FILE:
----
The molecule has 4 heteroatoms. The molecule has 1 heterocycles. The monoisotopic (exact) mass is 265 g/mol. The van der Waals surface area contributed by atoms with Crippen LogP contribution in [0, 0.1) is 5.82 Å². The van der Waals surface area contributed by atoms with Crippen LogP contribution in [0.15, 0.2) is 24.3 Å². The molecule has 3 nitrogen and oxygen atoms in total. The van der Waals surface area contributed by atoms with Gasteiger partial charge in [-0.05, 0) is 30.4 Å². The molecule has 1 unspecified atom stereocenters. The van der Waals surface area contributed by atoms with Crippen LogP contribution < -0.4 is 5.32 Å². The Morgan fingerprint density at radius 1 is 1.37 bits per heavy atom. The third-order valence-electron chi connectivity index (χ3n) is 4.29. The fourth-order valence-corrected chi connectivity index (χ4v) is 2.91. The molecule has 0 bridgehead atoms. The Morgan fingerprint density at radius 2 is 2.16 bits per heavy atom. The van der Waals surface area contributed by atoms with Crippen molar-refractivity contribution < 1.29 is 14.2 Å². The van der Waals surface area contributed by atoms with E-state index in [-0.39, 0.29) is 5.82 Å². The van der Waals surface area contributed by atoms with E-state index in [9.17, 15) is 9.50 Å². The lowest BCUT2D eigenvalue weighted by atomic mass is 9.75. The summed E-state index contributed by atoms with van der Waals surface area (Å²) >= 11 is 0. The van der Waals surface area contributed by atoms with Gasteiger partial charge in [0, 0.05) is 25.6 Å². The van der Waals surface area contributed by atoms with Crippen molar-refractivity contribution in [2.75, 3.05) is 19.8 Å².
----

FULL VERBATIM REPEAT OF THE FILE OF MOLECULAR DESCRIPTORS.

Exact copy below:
The molecule has 4 heteroatoms. The molecule has 1 heterocycles. The monoisotopic (exact) mass is 265 g/mol. The van der Waals surface area contributed by atoms with Crippen LogP contribution in [0, 0.1) is 5.82 Å². The van der Waals surface area contributed by atoms with Crippen LogP contribution in [0.15, 0.2) is 24.3 Å². The molecule has 3 nitrogen and oxygen atoms in total. The van der Waals surface area contributed by atoms with Gasteiger partial charge in [-0.05, 0) is 30.4 Å². The molecule has 1 unspecified atom stereocenters. The van der Waals surface area contributed by atoms with Crippen LogP contribution < -0.4 is 5.32 Å². The Morgan fingerprint density at radius 1 is 1.37 bits per heavy atom. The third-order valence-electron chi connectivity index (χ3n) is 4.29. The fourth-order valence-corrected chi connectivity index (χ4v) is 2.91. The molecule has 0 bridgehead atoms. The Morgan fingerprint density at radius 2 is 2.16 bits per heavy atom. The van der Waals surface area contributed by atoms with Crippen molar-refractivity contribution < 1.29 is 14.2 Å². The van der Waals surface area contributed by atoms with E-state index in [-0.39, 0.29) is 5.82 Å². The van der Waals surface area contributed by atoms with E-state index in [9.17, 15) is 9.50 Å². The lowest BCUT2D eigenvalue weighted by atomic mass is 9.75. The summed E-state index contributed by atoms with van der Waals surface area (Å²) >= 11 is 0. The van der Waals surface area contributed by atoms with Gasteiger partial charge in [0, 0.05) is 25.6 Å². The van der Waals surface area contributed by atoms with Crippen molar-refractivity contribution in [2.75, 3.05) is 19.8 Å².